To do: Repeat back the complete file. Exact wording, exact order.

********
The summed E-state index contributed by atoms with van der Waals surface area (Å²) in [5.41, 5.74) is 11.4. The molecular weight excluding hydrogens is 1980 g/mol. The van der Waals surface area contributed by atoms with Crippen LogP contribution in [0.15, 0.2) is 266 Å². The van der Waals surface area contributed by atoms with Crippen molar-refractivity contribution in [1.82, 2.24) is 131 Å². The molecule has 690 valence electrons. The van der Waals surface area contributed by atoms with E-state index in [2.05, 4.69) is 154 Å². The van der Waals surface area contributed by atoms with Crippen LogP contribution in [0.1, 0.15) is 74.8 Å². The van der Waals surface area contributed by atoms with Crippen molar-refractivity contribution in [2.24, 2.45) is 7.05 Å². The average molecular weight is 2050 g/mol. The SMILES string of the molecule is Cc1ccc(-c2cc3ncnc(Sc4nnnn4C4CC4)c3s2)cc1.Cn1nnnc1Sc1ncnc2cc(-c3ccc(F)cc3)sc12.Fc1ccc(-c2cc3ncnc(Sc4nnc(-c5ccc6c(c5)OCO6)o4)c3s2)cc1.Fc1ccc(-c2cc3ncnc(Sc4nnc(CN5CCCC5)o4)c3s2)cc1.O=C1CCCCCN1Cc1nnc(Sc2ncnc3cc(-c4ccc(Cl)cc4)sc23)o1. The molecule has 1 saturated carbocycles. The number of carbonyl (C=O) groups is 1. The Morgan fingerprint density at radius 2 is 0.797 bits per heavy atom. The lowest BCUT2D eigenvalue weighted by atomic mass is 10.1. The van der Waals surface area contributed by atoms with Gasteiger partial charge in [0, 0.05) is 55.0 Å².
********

The summed E-state index contributed by atoms with van der Waals surface area (Å²) in [5.41, 5.74) is 11.4. The molecular weight excluding hydrogens is 1980 g/mol. The van der Waals surface area contributed by atoms with Crippen LogP contribution in [0.15, 0.2) is 266 Å². The van der Waals surface area contributed by atoms with Crippen molar-refractivity contribution in [1.82, 2.24) is 131 Å². The molecule has 690 valence electrons. The van der Waals surface area contributed by atoms with E-state index in [2.05, 4.69) is 154 Å². The van der Waals surface area contributed by atoms with Crippen LogP contribution in [0.1, 0.15) is 74.8 Å². The van der Waals surface area contributed by atoms with Crippen molar-refractivity contribution in [2.24, 2.45) is 7.05 Å². The average molecular weight is 2050 g/mol. The SMILES string of the molecule is Cc1ccc(-c2cc3ncnc(Sc4nnnn4C4CC4)c3s2)cc1.Cn1nnnc1Sc1ncnc2cc(-c3ccc(F)cc3)sc12.Fc1ccc(-c2cc3ncnc(Sc4nnc(-c5ccc6c(c5)OCO6)o4)c3s2)cc1.Fc1ccc(-c2cc3ncnc(Sc4nnc(CN5CCCC5)o4)c3s2)cc1.O=C1CCCCCN1Cc1nnc(Sc2ncnc3cc(-c4ccc(Cl)cc4)sc23)o1. The molecule has 1 saturated carbocycles. The number of carbonyl (C=O) groups is 1. The Morgan fingerprint density at radius 2 is 0.797 bits per heavy atom. The lowest BCUT2D eigenvalue weighted by atomic mass is 10.1. The van der Waals surface area contributed by atoms with Gasteiger partial charge in [0, 0.05) is 55.0 Å².